We built this country, and we’ve worked so hard

but we all start from zero, that’s what it feels like.

And in what space do you feel safe right now?

That depends, like, is it safe, like safety

for my life, safety to be myself, like,

there’s so many different,

that’s why I’m surprised you said job

because I don’t think I’ve ever felt safe

to be myself at work, like as a black woman.

You have to tone down who you are as a person

to be taken seriously

because we already have this idea in the media

of what we should be doing,

and saying, and looking like.

Just a certain type of black woman,

whether that’s the angry black woman.

Like you have to play a character.

Yeah, so it depends on, like what part of safety?

‘Cause that’s a very, very broad question.

[ethereal music]

[Anastasia] I have created a safe space

but I’m only safe when I’m inside these walls.

Once I walk outside, I’m no longer safe.

We’ve lost a sense of community.

Gentrification’s definitely contributing to that.

I’m from the real New Orleans.

I’m from pre-Katrina New Orleans.

And if I go into the 13th Ward

and I go on the block that I am from,

I don’t even wanna use words like anxiety, it’s like rage.

New Orleans is my inheritance so I am not leaving.

I love the heat, I love the humidity,

I love the colors, I love the people,

the New Orleans people, real New Orleans people.

I love that feeling when, like,

every woman is there. [laughs]

And they all care about your safety.

I can’t lose that.

When I think about, like, post-Katrina

and the gentrification of our city and our neighborhoods,

Some people that are external

to this don’t fully embrace who we are are.

And you know, they wanna be able

to experience a Second Line,

but they don’t know a Second Line is an impromptu thing.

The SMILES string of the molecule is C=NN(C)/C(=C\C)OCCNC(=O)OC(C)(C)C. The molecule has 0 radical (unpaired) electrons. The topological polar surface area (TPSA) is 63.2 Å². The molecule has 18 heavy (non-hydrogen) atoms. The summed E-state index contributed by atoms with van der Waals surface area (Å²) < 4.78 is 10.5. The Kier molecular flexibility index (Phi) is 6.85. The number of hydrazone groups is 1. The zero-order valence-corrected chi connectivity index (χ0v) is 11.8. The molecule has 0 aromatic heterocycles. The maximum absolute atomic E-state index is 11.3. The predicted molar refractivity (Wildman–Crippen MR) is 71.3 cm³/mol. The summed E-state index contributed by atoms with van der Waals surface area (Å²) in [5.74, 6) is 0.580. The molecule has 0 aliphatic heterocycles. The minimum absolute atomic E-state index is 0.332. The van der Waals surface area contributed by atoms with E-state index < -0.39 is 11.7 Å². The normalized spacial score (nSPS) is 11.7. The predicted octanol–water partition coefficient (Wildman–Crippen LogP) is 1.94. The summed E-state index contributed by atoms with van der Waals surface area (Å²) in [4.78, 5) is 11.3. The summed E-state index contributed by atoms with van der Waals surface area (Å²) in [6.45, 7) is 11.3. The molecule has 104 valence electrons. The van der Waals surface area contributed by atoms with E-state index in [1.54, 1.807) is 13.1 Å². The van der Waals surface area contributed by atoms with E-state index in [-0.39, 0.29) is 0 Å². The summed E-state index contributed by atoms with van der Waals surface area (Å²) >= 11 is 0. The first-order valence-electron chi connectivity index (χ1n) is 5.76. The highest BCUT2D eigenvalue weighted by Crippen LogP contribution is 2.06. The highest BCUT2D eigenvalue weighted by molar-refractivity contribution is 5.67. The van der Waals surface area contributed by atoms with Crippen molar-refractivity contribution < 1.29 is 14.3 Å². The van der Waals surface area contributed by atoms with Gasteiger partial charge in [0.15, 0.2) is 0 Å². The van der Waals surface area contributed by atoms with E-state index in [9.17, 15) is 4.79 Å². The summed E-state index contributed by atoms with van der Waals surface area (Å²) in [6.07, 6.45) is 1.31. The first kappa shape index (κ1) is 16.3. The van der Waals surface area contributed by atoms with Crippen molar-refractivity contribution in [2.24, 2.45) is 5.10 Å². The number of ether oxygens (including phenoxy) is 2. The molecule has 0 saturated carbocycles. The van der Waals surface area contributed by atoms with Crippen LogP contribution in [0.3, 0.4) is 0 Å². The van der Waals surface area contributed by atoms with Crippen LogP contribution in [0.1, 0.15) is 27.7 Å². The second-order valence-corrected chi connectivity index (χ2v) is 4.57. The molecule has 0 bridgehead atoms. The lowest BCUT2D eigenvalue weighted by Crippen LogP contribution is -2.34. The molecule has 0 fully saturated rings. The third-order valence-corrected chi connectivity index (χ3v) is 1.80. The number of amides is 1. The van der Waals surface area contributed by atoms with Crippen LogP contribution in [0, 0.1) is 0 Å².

They want you to get a permit.

They wanna, they wanna live in Tremé,

but they don’t really wanna live in Tremé,

’cause you know they want noise ordinance

and they don’t want certain bars.

To know that like the most black people

that I ever saw out and about in New Orleans,

enjoying themselves,

was during Essence Fest and it wasn’t the people from here.

Like to know that we were all working,

like they were shutting down restaurants

and different establishments

because we were bout to be outside.

But it wasn’t even the people that were from here.

The people who are here can’t enjoy

what the city is producing

and what the city is giving everybody else then-

What’s the point? It seems too loud, exactly.

[Anastasia] BabyBangz is always gonna be a salon,

but I personally am heading into,

like, the education aspect of it.

I do a really intense training phase

before you can work for me.

There is a reading list and the reading list

is not necessarily about how to do a roller set.

The reading list is African history,

African American history.

Basically it’s like a deprogramming,

like [laughs] situation I’m doing.

It’s a lot of psychology

because our job is a lot more mental

than it is physical right now.

You have to have a strategy

for how you’re gonna handle certain conversations.

[ethereal music]

I’m great at doing hair.

Everybody wants me to do their hair, but,

I’m gonna expire eventually.

[ethereal music]

And it’s just so much more important to me

that this is a thing that’s available to people.

[Woman] That we could go, I feel, in America.

[upbeat ethereal music]

I cried about the name BabyBangz,

I was like, No, I’m gonna sound so ghetto.

And my ex-husband was like,

But, you are, what do you mean?

That’s perfect, that’s exactly what you are,

and that’s exactly whose hair you doing.

Your client is Keisha from up the block,

she just happens to be a judge now.

She has baby bangs,

she’s had baby bangs for the last 4 years.

They were just seen as inappropriate, but it’s not.

[upbeat ethereal music]

And it’s literally what they tell her not to be.

And that’s who she is.

[water tinkling] [ethereal music]

Who could live through a pandemic, a economic crisis,

and the, you know, inequity in justice.

Like this is the lowest low that we could go,

I feel, in America.

And so like Michelle Obama say,

When they go low, what’s gonna happen?

[Women] We go high.

We ’bout to go so high.

[group cheering]

[group chattering]